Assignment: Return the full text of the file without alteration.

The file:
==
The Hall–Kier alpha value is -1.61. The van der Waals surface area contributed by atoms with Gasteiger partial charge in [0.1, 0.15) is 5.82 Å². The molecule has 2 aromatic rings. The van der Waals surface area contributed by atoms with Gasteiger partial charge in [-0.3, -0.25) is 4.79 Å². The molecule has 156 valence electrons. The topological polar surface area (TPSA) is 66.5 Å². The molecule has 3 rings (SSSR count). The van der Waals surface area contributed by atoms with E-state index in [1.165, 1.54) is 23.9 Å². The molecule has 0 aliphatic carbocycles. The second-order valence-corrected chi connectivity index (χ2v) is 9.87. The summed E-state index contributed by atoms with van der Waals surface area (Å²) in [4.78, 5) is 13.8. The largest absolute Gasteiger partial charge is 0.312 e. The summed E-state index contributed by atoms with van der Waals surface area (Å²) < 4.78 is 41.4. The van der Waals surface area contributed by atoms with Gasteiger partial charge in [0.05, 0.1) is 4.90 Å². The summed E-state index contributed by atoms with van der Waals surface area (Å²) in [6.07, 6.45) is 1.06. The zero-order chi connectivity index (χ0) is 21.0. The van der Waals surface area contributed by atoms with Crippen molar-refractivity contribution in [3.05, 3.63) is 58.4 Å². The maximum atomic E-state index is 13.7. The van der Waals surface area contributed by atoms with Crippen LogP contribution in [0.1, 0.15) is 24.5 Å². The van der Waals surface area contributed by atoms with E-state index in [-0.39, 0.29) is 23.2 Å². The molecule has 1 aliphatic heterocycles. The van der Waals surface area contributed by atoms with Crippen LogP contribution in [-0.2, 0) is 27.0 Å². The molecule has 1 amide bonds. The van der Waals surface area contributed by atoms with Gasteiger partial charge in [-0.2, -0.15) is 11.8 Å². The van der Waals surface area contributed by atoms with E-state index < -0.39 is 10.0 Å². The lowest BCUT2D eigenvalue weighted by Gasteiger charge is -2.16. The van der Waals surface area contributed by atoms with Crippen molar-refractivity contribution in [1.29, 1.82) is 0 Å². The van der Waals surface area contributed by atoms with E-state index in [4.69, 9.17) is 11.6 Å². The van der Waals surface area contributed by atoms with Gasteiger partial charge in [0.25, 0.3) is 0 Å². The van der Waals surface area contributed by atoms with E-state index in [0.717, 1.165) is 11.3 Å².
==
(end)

The Hall–Kier alpha value is -1.61. The van der Waals surface area contributed by atoms with Gasteiger partial charge in [0.1, 0.15) is 5.82 Å². The molecule has 2 aromatic rings. The van der Waals surface area contributed by atoms with Gasteiger partial charge in [-0.3, -0.25) is 4.79 Å². The molecule has 156 valence electrons. The topological polar surface area (TPSA) is 66.5 Å². The molecule has 3 rings (SSSR count). The van der Waals surface area contributed by atoms with E-state index in [1.165, 1.54) is 23.9 Å². The molecule has 0 aliphatic carbocycles. The second-order valence-corrected chi connectivity index (χ2v) is 9.87. The summed E-state index contributed by atoms with van der Waals surface area (Å²) in [4.78, 5) is 13.8. The largest absolute Gasteiger partial charge is 0.312 e. The summed E-state index contributed by atoms with van der Waals surface area (Å²) < 4.78 is 41.4. The van der Waals surface area contributed by atoms with Gasteiger partial charge in [0.05, 0.1) is 4.90 Å². The summed E-state index contributed by atoms with van der Waals surface area (Å²) in [6.07, 6.45) is 1.06. The zero-order chi connectivity index (χ0) is 21.0. The van der Waals surface area contributed by atoms with Crippen molar-refractivity contribution in [3.05, 3.63) is 58.4 Å². The maximum atomic E-state index is 13.7. The van der Waals surface area contributed by atoms with Crippen LogP contribution in [0.1, 0.15) is 24.5 Å². The van der Waals surface area contributed by atoms with E-state index in [-0.39, 0.29) is 23.2 Å². The molecule has 1 aliphatic heterocycles. The van der Waals surface area contributed by atoms with Crippen LogP contribution in [-0.2, 0) is 27.0 Å². The molecule has 1 amide bonds. The van der Waals surface area contributed by atoms with Gasteiger partial charge in [-0.2, -0.15) is 11.8 Å². The van der Waals surface area contributed by atoms with E-state index < -0.39 is 10.0 Å². The lowest BCUT2D eigenvalue weighted by Gasteiger charge is -2.16. The van der Waals surface area contributed by atoms with Crippen molar-refractivity contribution in [1.29, 1.82) is 0 Å². The van der Waals surface area contributed by atoms with E-state index in [4.69, 9.17) is 11.6 Å². The van der Waals surface area contributed by atoms with Gasteiger partial charge in [0.25, 0.3) is 0 Å². The van der Waals surface area contributed by atoms with E-state index in [0.717, 1.165) is 11.3 Å².